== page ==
College Writing 101: Synesthesia   Leave a comment

Seeing as how this is Tritonthink’s 101st post, I thought I’d deliver a “101” type introduction to a phenomenon that is growing in popularity and academically useful in college writing. Whether it’s personal statements or important essays for writing-based classes, synesthesia offers a flavorful device capable of capturing the attention and imagination of your professors, TAs, and other evaluators.

Question: What the heck is synesthesia?

Synesthesia is
the cross-wiring of two neurological senses resulting in one’s personal experience of a phenomenon being colored by an unexpected sensory output. Something you’d expect to perceive in terms of one sense is loudly tinged by another sense. To see the color of a sound, sense the personality of a number, or taste the flavor of a specific musical pitch are examples of synesthesia.

Genuine scientific synesthesia is an involuntary perception felt by people who can’t separate their senses. For those of us lacking such remarkably confused neurological systems, synesthesia can represent a literary technique useful for producing rich, multi-sensory descriptions. I will interchangeably refer to “synesthesia as a literary technique” as sensory cross-wiring.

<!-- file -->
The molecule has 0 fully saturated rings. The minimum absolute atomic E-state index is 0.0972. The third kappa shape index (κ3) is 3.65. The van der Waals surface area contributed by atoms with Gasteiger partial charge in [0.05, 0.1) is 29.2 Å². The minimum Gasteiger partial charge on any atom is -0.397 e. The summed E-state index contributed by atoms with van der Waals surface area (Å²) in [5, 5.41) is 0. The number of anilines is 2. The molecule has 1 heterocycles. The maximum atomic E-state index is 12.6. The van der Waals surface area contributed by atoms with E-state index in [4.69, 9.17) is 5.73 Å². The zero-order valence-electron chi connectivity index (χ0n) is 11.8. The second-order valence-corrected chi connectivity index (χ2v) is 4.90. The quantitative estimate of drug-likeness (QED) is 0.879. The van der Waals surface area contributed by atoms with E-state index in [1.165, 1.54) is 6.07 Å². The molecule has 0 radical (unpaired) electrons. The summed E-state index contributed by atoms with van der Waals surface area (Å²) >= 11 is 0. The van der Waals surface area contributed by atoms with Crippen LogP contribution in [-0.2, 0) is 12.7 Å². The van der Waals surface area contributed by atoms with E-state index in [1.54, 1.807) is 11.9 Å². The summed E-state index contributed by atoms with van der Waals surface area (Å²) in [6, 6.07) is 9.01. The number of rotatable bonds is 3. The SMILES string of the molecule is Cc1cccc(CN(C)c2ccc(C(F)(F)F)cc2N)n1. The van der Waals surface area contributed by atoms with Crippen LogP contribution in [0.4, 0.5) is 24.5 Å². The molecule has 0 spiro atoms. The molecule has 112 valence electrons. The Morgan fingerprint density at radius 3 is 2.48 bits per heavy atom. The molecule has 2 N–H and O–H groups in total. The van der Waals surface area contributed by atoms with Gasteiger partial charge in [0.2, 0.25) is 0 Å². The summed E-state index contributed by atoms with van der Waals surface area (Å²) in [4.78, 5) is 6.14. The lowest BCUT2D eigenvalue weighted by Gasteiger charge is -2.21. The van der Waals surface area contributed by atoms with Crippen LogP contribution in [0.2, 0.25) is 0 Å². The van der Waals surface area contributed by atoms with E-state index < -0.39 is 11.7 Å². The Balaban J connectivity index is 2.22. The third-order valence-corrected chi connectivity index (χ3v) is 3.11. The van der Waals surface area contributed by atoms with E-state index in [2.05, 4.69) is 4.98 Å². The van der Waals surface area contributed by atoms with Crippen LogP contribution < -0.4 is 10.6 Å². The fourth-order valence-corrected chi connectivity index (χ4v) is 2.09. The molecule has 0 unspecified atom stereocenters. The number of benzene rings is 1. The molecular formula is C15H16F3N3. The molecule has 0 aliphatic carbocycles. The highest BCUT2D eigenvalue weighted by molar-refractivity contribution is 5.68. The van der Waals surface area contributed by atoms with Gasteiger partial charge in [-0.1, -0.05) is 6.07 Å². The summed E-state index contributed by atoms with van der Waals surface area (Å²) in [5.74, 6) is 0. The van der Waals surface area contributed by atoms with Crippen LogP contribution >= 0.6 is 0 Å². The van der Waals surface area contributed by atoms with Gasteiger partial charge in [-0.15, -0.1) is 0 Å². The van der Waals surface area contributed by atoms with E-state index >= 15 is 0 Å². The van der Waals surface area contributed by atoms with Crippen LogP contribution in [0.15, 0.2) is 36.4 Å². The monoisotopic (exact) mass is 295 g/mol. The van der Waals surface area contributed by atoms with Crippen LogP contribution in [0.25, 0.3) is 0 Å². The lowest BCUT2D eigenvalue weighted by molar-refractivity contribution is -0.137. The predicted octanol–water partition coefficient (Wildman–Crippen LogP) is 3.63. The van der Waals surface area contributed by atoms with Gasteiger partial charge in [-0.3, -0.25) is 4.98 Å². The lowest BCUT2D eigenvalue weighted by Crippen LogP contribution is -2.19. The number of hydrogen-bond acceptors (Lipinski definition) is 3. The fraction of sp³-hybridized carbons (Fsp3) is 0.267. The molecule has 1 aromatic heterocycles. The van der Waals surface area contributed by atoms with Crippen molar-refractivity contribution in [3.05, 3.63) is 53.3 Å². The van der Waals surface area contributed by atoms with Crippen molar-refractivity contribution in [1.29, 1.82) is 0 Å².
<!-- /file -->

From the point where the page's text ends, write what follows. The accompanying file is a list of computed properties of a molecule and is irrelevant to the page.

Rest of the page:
Question 2: So what?
Professors love sensory cross-wiring. It’s creative, diverse, expressive, unique, and deeply personal. Those who can describe their experiences in synesthetic terms have achieved a higher plane of sensory perception, freeing themselves from conventional boundaries and unlocking a limitless palette of visceral sensations. At least that’s the impression grader comments have left me when I’ve employed synesthetic descriptions in my papers. You too can announce that you’ve graduated high school and are ready to stroke keys in the Big Leagues with sensory cross-wiring.

Wow, that sounds cool! How do I sign up?
To become a literary synesthesiac, you first have to know your senses. There are five basic senses:

Sight- Color is probably the most important visual stimuli for sensory cross-wiring. Shape, pattern, and position are also related to sight. 
Includes all things musical such as tone and rhythm. Sounds are often said to be experienced as flavors or colors.
Adjectives describing temperature, texture, and hardness are versatile and can be applied to things like letters and sounds.